The Road to Boarding School
The road to a boarding school for troubled teens usually begins simply enough. The stolen alcohol, the pills swiped from Mom’s purse, the marijuana easily available in the halls at school. And it may end there if the teen recognizes the danger or finds that the “high” makes him sick or uncomfortable.
But sometimes the teen finds his only peace in that high. Sometimes that high is the only escape that the teen knows. And if that high is meth, that teen has started down a long and treacherous road. Educate yourself and your teen about the dangers of meth.
“The drug is often used to produce a cheaper and longer-lasting high than another popular stimulant: cocaine. Because cocaine is a natural/synthetic stimulant, it breaks down in the liver, giving the user a 20- to 30-minute high.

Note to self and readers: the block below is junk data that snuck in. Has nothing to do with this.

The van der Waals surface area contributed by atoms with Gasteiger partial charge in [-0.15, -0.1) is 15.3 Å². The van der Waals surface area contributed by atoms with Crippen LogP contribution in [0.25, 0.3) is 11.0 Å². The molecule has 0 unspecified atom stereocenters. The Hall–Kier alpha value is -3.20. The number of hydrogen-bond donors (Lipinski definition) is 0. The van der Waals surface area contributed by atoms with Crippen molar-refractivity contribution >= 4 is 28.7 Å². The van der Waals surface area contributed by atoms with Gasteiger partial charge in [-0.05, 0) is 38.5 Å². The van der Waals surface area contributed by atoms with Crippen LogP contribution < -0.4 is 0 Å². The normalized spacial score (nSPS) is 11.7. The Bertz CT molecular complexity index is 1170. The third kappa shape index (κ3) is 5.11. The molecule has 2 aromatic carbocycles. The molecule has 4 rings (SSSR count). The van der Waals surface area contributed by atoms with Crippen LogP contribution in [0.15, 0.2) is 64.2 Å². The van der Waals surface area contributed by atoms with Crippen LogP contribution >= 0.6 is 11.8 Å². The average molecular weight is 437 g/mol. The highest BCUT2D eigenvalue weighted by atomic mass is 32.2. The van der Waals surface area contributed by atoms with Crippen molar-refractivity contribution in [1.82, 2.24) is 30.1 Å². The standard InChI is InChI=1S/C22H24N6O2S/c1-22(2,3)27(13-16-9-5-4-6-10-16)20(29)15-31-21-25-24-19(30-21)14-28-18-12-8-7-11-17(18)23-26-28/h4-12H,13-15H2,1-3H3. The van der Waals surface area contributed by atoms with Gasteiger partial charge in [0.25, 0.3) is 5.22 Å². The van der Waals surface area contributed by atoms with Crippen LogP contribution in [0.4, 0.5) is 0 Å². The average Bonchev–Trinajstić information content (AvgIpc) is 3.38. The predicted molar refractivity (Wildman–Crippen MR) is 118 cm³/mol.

Meth, on the other hand, is entirely synthetic, completely bypassing the breakdown in the liver and heading straight to the kidneys. Therefore, a regular user can achieve a six- to 12-hour high.
According to the United States Drug Enforcement Administration, meth activates the central nervous system immediately after it is smoked, snorted or injected. A cascade of dopamine, a pleasure-giving chemical, floods the brain, creating a sense of euphoria.
However, the crash comes quicker than cocaine, leading to an increase in violent and antisocial behavior.
Meth also builds a quicker resistance in users than alcohol or marijuana, requiring more of the drug to achieve the same high, according to the DEA. The drug can also increase sexual arousal. Recent federal studies have shown that high usage of meth can be tied to an increased possibility of a sexual transmitted disease.
Those who don’t use for several days begin “tweaking” undergoing detoxification of the body. They are often are victims of auditory, visual and tactile hallucinations.
Users also become less likely to pay attention to personal hygiene, leading to rapid tooth decay. Their kidneys’ function becomes severely impaired and the chance of heart attack or stroke nearly doubles.”
By Ann Walker